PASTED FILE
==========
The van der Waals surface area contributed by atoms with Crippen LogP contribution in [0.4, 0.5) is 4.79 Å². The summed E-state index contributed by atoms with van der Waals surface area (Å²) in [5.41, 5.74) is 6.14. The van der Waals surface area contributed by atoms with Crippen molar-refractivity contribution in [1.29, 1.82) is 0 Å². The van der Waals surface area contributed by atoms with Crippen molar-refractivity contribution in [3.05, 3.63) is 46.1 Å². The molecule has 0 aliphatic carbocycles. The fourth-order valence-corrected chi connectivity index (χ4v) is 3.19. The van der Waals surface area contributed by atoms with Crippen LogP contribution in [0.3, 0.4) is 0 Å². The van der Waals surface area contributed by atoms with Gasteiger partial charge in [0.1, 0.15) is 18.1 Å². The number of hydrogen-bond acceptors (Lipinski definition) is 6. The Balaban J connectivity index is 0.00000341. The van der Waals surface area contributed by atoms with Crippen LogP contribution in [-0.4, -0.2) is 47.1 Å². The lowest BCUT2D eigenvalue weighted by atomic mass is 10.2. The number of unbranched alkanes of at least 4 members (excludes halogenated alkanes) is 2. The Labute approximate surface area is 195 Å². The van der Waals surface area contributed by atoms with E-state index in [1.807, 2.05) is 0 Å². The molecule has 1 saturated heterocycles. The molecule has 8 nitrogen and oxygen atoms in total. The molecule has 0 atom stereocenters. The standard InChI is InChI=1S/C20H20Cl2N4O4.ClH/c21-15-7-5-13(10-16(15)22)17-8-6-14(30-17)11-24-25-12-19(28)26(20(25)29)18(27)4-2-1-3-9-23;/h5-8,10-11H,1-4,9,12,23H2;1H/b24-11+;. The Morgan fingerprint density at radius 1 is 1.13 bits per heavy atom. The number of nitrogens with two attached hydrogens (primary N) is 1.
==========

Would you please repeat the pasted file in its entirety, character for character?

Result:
The van der Waals surface area contributed by atoms with Crippen LogP contribution in [0.4, 0.5) is 4.79 Å². The summed E-state index contributed by atoms with van der Waals surface area (Å²) in [5.41, 5.74) is 6.14. The van der Waals surface area contributed by atoms with Crippen molar-refractivity contribution in [1.29, 1.82) is 0 Å². The van der Waals surface area contributed by atoms with Crippen molar-refractivity contribution in [3.05, 3.63) is 46.1 Å². The molecule has 0 aliphatic carbocycles. The fourth-order valence-corrected chi connectivity index (χ4v) is 3.19. The van der Waals surface area contributed by atoms with Crippen LogP contribution in [0.3, 0.4) is 0 Å². The van der Waals surface area contributed by atoms with Gasteiger partial charge in [0.1, 0.15) is 18.1 Å². The number of hydrogen-bond acceptors (Lipinski definition) is 6. The Balaban J connectivity index is 0.00000341. The van der Waals surface area contributed by atoms with Crippen LogP contribution in [-0.4, -0.2) is 47.1 Å². The lowest BCUT2D eigenvalue weighted by atomic mass is 10.2. The number of unbranched alkanes of at least 4 members (excludes halogenated alkanes) is 2. The Labute approximate surface area is 195 Å². The van der Waals surface area contributed by atoms with E-state index in [1.807, 2.05) is 0 Å². The molecule has 1 saturated heterocycles. The molecule has 8 nitrogen and oxygen atoms in total. The molecule has 0 atom stereocenters. The standard InChI is InChI=1S/C20H20Cl2N4O4.ClH/c21-15-7-5-13(10-16(15)22)17-8-6-14(30-17)11-24-25-12-19(28)26(20(25)29)18(27)4-2-1-3-9-23;/h5-8,10-11H,1-4,9,12,23H2;1H/b24-11+;. The Morgan fingerprint density at radius 1 is 1.13 bits per heavy atom. The number of nitrogens with two attached hydrogens (primary N) is 1.